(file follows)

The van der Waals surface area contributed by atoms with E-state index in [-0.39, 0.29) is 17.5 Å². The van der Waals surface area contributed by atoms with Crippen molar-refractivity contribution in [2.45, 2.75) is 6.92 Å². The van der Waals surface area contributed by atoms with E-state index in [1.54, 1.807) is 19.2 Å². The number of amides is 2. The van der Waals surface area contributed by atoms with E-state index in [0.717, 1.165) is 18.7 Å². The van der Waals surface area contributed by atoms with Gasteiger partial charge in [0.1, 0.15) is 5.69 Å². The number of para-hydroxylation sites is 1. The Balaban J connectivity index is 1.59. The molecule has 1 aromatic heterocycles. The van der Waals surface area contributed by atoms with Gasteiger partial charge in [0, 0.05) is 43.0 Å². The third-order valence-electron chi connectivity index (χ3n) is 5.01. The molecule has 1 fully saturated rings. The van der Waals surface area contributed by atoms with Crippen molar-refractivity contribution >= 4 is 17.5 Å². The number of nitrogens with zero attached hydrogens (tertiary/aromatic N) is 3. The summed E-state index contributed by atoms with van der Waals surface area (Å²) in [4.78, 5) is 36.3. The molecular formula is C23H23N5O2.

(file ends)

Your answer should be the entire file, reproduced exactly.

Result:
The van der Waals surface area contributed by atoms with E-state index in [-0.39, 0.29) is 17.5 Å². The van der Waals surface area contributed by atoms with Crippen molar-refractivity contribution in [2.45, 2.75) is 6.92 Å². The van der Waals surface area contributed by atoms with E-state index in [1.54, 1.807) is 19.2 Å². The number of amides is 2. The van der Waals surface area contributed by atoms with E-state index in [0.717, 1.165) is 18.7 Å². The van der Waals surface area contributed by atoms with Gasteiger partial charge in [0.1, 0.15) is 5.69 Å². The number of para-hydroxylation sites is 1. The Balaban J connectivity index is 1.59. The molecule has 1 aromatic heterocycles. The van der Waals surface area contributed by atoms with Gasteiger partial charge in [0, 0.05) is 43.0 Å². The third-order valence-electron chi connectivity index (χ3n) is 5.01. The molecule has 1 fully saturated rings. The van der Waals surface area contributed by atoms with Crippen molar-refractivity contribution >= 4 is 17.5 Å². The number of nitrogens with zero attached hydrogens (tertiary/aromatic N) is 3. The summed E-state index contributed by atoms with van der Waals surface area (Å²) in [4.78, 5) is 36.3. The molecular formula is C23H23N5O2.